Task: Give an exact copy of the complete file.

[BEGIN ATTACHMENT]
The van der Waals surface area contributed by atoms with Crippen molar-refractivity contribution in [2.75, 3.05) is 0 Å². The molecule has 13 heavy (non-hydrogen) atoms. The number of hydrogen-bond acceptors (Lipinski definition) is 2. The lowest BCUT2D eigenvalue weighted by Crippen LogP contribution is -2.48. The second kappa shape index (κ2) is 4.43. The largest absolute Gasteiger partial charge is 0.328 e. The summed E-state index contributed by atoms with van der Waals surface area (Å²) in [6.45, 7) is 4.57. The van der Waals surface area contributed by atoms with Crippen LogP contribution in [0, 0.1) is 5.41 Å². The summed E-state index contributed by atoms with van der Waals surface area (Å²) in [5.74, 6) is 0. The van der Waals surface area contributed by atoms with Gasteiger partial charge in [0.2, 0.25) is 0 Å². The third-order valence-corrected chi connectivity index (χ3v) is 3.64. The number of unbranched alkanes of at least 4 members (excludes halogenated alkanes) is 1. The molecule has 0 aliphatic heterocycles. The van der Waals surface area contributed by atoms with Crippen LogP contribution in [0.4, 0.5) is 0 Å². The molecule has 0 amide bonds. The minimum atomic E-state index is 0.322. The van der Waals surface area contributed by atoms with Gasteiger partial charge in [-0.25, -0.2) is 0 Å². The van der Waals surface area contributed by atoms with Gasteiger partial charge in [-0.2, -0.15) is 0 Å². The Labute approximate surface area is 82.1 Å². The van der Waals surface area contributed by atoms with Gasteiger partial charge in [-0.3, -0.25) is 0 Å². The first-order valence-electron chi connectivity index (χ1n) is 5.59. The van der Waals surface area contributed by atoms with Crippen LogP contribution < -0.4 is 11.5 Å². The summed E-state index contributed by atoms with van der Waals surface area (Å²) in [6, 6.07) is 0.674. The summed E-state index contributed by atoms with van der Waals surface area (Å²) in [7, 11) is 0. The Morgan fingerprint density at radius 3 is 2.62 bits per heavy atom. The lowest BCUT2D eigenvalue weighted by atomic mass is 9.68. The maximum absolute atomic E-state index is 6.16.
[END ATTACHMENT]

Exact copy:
The van der Waals surface area contributed by atoms with Crippen molar-refractivity contribution in [2.75, 3.05) is 0 Å². The molecule has 13 heavy (non-hydrogen) atoms. The number of hydrogen-bond acceptors (Lipinski definition) is 2. The lowest BCUT2D eigenvalue weighted by Crippen LogP contribution is -2.48. The second kappa shape index (κ2) is 4.43. The largest absolute Gasteiger partial charge is 0.328 e. The summed E-state index contributed by atoms with van der Waals surface area (Å²) in [6.45, 7) is 4.57. The van der Waals surface area contributed by atoms with Crippen LogP contribution in [0, 0.1) is 5.41 Å². The summed E-state index contributed by atoms with van der Waals surface area (Å²) in [5.74, 6) is 0. The van der Waals surface area contributed by atoms with Gasteiger partial charge in [0.2, 0.25) is 0 Å². The third-order valence-corrected chi connectivity index (χ3v) is 3.64. The number of unbranched alkanes of at least 4 members (excludes halogenated alkanes) is 1. The molecule has 0 aliphatic heterocycles. The van der Waals surface area contributed by atoms with Crippen LogP contribution in [0.4, 0.5) is 0 Å². The molecule has 0 amide bonds. The minimum atomic E-state index is 0.322. The van der Waals surface area contributed by atoms with Gasteiger partial charge in [-0.25, -0.2) is 0 Å². The van der Waals surface area contributed by atoms with Gasteiger partial charge in [-0.2, -0.15) is 0 Å². The Labute approximate surface area is 82.1 Å². The van der Waals surface area contributed by atoms with Gasteiger partial charge in [-0.3, -0.25) is 0 Å². The first-order valence-electron chi connectivity index (χ1n) is 5.59. The van der Waals surface area contributed by atoms with Crippen LogP contribution < -0.4 is 11.5 Å². The summed E-state index contributed by atoms with van der Waals surface area (Å²) in [6, 6.07) is 0.674. The summed E-state index contributed by atoms with van der Waals surface area (Å²) in [7, 11) is 0. The Morgan fingerprint density at radius 3 is 2.62 bits per heavy atom. The lowest BCUT2D eigenvalue weighted by atomic mass is 9.68. The maximum absolute atomic E-state index is 6.16.